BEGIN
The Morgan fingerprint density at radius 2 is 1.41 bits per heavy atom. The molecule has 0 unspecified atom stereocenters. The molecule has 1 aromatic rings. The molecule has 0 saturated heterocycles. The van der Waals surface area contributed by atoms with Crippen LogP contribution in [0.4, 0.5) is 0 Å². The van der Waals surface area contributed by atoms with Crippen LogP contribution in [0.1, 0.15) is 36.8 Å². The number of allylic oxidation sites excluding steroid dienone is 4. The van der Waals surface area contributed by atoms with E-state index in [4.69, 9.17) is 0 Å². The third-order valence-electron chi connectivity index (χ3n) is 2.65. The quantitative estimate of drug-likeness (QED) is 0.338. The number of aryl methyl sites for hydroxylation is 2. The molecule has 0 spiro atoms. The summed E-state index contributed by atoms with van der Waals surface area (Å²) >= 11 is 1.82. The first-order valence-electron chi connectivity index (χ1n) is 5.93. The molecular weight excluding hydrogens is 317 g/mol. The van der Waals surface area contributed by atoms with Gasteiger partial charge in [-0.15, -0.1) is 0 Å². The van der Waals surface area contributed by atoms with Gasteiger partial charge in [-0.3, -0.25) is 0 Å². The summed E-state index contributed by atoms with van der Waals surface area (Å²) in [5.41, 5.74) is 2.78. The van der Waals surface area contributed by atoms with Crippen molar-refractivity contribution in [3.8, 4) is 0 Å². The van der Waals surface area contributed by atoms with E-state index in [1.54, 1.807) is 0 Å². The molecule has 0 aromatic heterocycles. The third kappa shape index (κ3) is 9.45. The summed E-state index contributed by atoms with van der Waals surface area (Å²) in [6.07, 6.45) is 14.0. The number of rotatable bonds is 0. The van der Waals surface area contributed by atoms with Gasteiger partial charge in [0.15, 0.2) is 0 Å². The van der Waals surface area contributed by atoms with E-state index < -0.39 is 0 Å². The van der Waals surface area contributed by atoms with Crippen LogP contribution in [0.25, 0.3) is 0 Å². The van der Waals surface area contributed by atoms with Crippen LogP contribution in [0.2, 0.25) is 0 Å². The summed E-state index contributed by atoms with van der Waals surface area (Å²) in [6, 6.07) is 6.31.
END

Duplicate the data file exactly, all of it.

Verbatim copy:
The Morgan fingerprint density at radius 2 is 1.41 bits per heavy atom. The molecule has 0 unspecified atom stereocenters. The molecule has 1 aromatic rings. The molecule has 0 saturated heterocycles. The van der Waals surface area contributed by atoms with Crippen LogP contribution in [0.4, 0.5) is 0 Å². The van der Waals surface area contributed by atoms with Crippen LogP contribution in [0.1, 0.15) is 36.8 Å². The number of allylic oxidation sites excluding steroid dienone is 4. The van der Waals surface area contributed by atoms with E-state index in [4.69, 9.17) is 0 Å². The third-order valence-electron chi connectivity index (χ3n) is 2.65. The quantitative estimate of drug-likeness (QED) is 0.338. The number of aryl methyl sites for hydroxylation is 2. The molecule has 0 spiro atoms. The summed E-state index contributed by atoms with van der Waals surface area (Å²) >= 11 is 1.82. The first-order valence-electron chi connectivity index (χ1n) is 5.93. The molecular weight excluding hydrogens is 317 g/mol. The van der Waals surface area contributed by atoms with Gasteiger partial charge in [-0.15, -0.1) is 0 Å². The van der Waals surface area contributed by atoms with Gasteiger partial charge in [-0.3, -0.25) is 0 Å². The summed E-state index contributed by atoms with van der Waals surface area (Å²) in [5.41, 5.74) is 2.78. The van der Waals surface area contributed by atoms with Crippen molar-refractivity contribution in [3.8, 4) is 0 Å². The van der Waals surface area contributed by atoms with E-state index in [1.54, 1.807) is 0 Å². The molecule has 0 aromatic heterocycles. The third kappa shape index (κ3) is 9.45. The summed E-state index contributed by atoms with van der Waals surface area (Å²) in [6.07, 6.45) is 14.0. The number of rotatable bonds is 0. The van der Waals surface area contributed by atoms with Gasteiger partial charge in [0.15, 0.2) is 0 Å². The van der Waals surface area contributed by atoms with E-state index < -0.39 is 0 Å². The van der Waals surface area contributed by atoms with Crippen LogP contribution in [0.25, 0.3) is 0 Å². The van der Waals surface area contributed by atoms with Crippen LogP contribution in [0.2, 0.25) is 0 Å². The summed E-state index contributed by atoms with van der Waals surface area (Å²) in [6, 6.07) is 6.31.